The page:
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23 February, 2017

Nazi period Tosca revival triumph of the voice and drama.

Tosca – Sydney Opera House – Friday 17th Feb 2017
For the first time I can recall the national company has put on an opera with four imported artists of international calibre.  And it shows.  This is a stunning outing of the John Bell Tosca set in Nazi occupied Rome, swastikas, straight-arm salutes, Hitler youth and all.  It is dramatically intact and intense.  But most importantly, we are bathed in a tsunami of vocalism from start to finish. 
Richard Anderson as Angelotti started proceedings with his booming bass, followed by Luke Gabbedy as the adenoidal Sacristan.  Spanish soprano Ainhoa Arteta and Romanian tenor Teodor Ilincai then gave us a believable and at times funny lovers scene followed by the stentorian Te Deum with veteran Italian baritone Lucio Gallo and chorus almost raising the roof.  This scene with its gradual crescendo and rhythmic beat was so penetrating that I hummed it for days. 
The three main roles showed that they were star material in their own ways.  Most impressive was after a fine rendition of Tosca’s prayer Vissi d’arte the final note on the simple word “cosi”.  This was taken beyond the score to a fine diminuendo and then ultimately a plosive bleat with devastating effect.  It makes one appreciate that Ms Arteta is doing something novel for her money.  Just singing the notes for Cavaradossi is enough to earn his fee … yet Mr Ilincai did more than that, looking the part and acting well.  Signore Gallo had what it takes, looking more like a gentleman than a rapist, but that’s the part he plays in Rome of the day.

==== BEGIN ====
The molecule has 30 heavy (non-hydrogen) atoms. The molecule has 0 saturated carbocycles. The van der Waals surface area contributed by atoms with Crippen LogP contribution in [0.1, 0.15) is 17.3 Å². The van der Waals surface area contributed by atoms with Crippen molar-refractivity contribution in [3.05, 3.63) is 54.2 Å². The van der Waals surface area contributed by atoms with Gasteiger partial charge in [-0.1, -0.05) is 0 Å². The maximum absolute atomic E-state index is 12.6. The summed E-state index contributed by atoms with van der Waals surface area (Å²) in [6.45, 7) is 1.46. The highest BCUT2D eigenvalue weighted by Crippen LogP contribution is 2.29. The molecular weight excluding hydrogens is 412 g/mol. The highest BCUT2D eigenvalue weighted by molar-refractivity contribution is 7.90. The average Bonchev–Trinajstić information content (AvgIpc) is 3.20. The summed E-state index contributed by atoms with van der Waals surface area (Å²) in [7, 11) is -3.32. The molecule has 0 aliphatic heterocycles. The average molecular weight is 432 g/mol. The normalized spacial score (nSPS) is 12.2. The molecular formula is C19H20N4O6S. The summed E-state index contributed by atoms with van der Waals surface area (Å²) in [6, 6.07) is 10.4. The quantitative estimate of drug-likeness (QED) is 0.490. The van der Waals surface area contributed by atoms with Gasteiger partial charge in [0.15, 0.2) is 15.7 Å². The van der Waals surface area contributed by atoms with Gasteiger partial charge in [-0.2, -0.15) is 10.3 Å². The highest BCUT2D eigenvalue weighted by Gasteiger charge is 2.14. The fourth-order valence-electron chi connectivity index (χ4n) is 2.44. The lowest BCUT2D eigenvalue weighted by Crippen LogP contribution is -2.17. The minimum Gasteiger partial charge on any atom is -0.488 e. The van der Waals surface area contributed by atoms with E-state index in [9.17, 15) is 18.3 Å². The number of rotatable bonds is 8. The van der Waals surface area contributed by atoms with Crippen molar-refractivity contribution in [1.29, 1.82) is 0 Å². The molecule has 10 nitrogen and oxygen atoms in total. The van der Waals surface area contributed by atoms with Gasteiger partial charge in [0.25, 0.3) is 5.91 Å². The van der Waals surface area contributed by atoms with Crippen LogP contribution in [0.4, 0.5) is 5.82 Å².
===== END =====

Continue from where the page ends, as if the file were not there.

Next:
Grand opera is like international sport and without top stars it cannot survive with seats costing over $300 each.  Like the Williams sisters, Michael Jordan, LeBron James or Michael Phelps, these exemplary singers have role models in their field.  The national company seems to have finally realised this and we are now hearing top class singers again. 
Mr Badea (the fourth imported artist) kept up the pace with a huge ovation before act 3 for his orchestra.  The chorus, comprimario singers and boy soprano were all also excellent. 
I make a point of sitting further back than most reviewers, about half way to the rear of the hall.  On this occasion even patrons in the most distant seats would not have missed one note, such was the sheer power of the singing.  Unlike many of this company’s opera reprises this is certainly worth a return visit. 
BTW, Nabucco live from the Met was finally shown in Australian cinemas last weekend and was a triumph and a pleasure.  Placido Domingo is near 80 years of age yet is able to portray every emotion and sing the baritone socks off the weakened Babylonian king.  Liudmyla Monastyrska played Abigaille (the “soprano-killer” role) while Dimtry Belosselskiy sang a forceful Rabbi-in-charge.  The staging by John Napier and Elijah Moshinsky is simply brilliant. 
This is the final production before the opera theatre closes for major renovations.  The "season" now goes into 'homeless' mode with various venues, concert performances but still some phenomenal repertoire.  Later in the year we look forward to Thais, Verdi's Manzoni Requiem, Parsifal and Madama Butterfly (Capitol).  
Notes by Andrew Byrne ..

14 February, 2017

A new star appears in Sydney ... Ermonela Jaho becomes Violetta.